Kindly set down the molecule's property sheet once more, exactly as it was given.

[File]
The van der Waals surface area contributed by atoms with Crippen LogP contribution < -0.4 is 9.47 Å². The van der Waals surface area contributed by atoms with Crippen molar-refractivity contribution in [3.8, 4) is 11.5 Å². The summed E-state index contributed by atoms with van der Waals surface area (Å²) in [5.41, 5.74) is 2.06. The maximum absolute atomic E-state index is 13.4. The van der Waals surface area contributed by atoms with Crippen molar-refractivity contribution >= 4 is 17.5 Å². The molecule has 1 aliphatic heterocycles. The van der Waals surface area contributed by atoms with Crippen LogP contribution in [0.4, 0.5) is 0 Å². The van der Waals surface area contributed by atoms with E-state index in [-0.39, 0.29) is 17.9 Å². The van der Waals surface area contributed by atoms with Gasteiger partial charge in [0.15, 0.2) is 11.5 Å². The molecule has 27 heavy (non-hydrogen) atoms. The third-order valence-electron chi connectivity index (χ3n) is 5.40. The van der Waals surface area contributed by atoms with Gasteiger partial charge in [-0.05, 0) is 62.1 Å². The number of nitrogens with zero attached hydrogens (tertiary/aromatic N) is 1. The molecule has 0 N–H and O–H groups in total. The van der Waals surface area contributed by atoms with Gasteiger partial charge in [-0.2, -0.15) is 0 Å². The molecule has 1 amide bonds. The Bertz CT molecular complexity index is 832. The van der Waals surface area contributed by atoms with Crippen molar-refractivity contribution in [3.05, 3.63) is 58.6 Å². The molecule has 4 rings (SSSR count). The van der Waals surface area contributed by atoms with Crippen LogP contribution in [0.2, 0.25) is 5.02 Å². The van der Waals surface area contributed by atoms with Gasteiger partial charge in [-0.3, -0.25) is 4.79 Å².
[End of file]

The van der Waals surface area contributed by atoms with Crippen LogP contribution < -0.4 is 9.47 Å². The van der Waals surface area contributed by atoms with Crippen molar-refractivity contribution in [3.8, 4) is 11.5 Å². The summed E-state index contributed by atoms with van der Waals surface area (Å²) in [5.41, 5.74) is 2.06. The maximum absolute atomic E-state index is 13.4. The van der Waals surface area contributed by atoms with Crippen molar-refractivity contribution >= 4 is 17.5 Å². The molecule has 1 aliphatic heterocycles. The van der Waals surface area contributed by atoms with Crippen LogP contribution in [0.4, 0.5) is 0 Å². The van der Waals surface area contributed by atoms with E-state index in [-0.39, 0.29) is 17.9 Å². The van der Waals surface area contributed by atoms with Gasteiger partial charge in [0.15, 0.2) is 11.5 Å². The molecule has 27 heavy (non-hydrogen) atoms. The third-order valence-electron chi connectivity index (χ3n) is 5.40. The van der Waals surface area contributed by atoms with Gasteiger partial charge in [-0.05, 0) is 62.1 Å². The number of nitrogens with zero attached hydrogens (tertiary/aromatic N) is 1. The molecule has 0 N–H and O–H groups in total. The van der Waals surface area contributed by atoms with Gasteiger partial charge in [-0.2, -0.15) is 0 Å². The molecule has 1 amide bonds. The Bertz CT molecular complexity index is 832. The van der Waals surface area contributed by atoms with Crippen molar-refractivity contribution in [3.05, 3.63) is 58.6 Å². The molecule has 4 rings (SSSR count). The van der Waals surface area contributed by atoms with Crippen LogP contribution in [0.2, 0.25) is 5.02 Å². The van der Waals surface area contributed by atoms with Gasteiger partial charge in [-0.3, -0.25) is 4.79 Å².